US markets have posted steep declines, with the Dow Jones and S&P 500 indices recording their biggest one-day percentage falls in over six years, since the height of the eurozone crisis in August 2011.
The losses have spread to European markets, with the UK’s FTSE 100 index down 2.1 per cent in early trading; as of 10.15am it had slipped to below 7,200 points. The more domestically focused FTSE 250 index has declined 2.2 per cent, while the broader FTSE All Share index is showing a loss of 2.1 per cent.
Overnight the Dow Jones index gave up 1,175 points, which translates into a 4.6 per cent fall. The S&P 500 posted a similar loss of 4.1 per cent, while the technology-heavy Nasdaq slipped 3.8 per cent.
Since the start of the sell-off, which began at the end of last week, the Dow Jones and S&P 500 indices have lost 6.6 per cent and 5.7 per cent respectively. The sell-off has ended the longest winning streak for US markets in history, as it is more than 400 days since the last 5 per cent correction.
According to Alex Scott, chief strategist at Seven Investment Management (7IM), the benign market conditions that were commonplace in 2017 now look to be over.
Pricier valuations are one factor behind the sell-off; another driver is the move by the US Federal Reserve to tighten monetary policy by raising interest rates in the face of rising wages and fears of an uplift in inflation.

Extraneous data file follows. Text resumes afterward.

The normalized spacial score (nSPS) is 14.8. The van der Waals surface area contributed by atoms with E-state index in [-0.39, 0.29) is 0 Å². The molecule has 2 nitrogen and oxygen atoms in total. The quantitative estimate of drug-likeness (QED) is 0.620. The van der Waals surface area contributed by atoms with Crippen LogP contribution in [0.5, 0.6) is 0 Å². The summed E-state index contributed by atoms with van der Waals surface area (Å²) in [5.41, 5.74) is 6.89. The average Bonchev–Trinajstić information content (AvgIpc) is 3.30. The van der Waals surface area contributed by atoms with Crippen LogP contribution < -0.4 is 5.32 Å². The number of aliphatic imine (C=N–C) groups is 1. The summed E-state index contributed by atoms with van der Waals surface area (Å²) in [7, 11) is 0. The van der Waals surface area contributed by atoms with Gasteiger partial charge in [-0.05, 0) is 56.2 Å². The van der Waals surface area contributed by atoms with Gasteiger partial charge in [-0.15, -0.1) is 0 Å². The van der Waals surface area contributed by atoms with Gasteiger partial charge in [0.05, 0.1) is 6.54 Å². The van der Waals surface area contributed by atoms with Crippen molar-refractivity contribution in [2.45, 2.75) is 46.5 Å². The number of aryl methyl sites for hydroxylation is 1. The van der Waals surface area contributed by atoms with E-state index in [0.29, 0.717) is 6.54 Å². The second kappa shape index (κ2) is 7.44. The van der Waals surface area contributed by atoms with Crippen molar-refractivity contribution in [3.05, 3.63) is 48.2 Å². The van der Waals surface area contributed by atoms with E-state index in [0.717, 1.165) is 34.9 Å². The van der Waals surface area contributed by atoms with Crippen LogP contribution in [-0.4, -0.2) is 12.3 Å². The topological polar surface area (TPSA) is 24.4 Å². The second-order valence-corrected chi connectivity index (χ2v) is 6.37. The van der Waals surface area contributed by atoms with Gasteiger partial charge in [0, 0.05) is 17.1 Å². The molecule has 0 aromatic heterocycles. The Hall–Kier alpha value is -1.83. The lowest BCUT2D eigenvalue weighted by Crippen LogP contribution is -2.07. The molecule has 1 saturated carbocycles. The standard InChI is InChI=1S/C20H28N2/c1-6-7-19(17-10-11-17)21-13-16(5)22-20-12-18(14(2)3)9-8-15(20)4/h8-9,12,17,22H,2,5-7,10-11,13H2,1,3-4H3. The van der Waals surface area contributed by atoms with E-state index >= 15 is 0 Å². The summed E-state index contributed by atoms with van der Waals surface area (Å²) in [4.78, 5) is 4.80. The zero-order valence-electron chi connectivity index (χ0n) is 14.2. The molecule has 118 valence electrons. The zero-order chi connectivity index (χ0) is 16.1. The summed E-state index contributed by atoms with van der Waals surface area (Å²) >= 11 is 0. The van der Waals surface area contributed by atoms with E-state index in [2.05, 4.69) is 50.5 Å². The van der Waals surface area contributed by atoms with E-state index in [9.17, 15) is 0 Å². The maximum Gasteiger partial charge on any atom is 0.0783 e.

‘With other central banks winding down their quantitative easing policies, investors are worrying about the end of the cheap money era which has underpinned market confidence and valuations over the past few years,’ says Scott.
‘Equity markets losing their previous dead-calm complacency is a surprise for many investors – but it is important to note that even with all of the terrifying headlines, the S&P 500 is only just negative on the year.’
Most commentators, however, stress that the sell-off is unlikely to herald the start of a full-blown downturn, which would lead to a bear market. The health of the global economy is fuelling investor optimism, while investor euphoria is noticeably lacking.
Although investors are clearly buying into the rising market, there are signs of caution. According to the latest statistics from the Investment Association, multi-asset funds have been proving popular, with the mixed investment 20-60% shares and mixed investment 40-85% shares sectors the second and fourth most popular respectively in December. Bond funds were preferred to equity funds, with strategic bond funds the top-selling sector.
Overnight in Asia stock markets dived, with Japan’s Nikkei 225 falling 4.7 per cent, while the Hong Kong Hang Seng index gave up 4.2 per cent. China’s Shanghai Composite index also slipped into the red, shedding 3.4 per cent.
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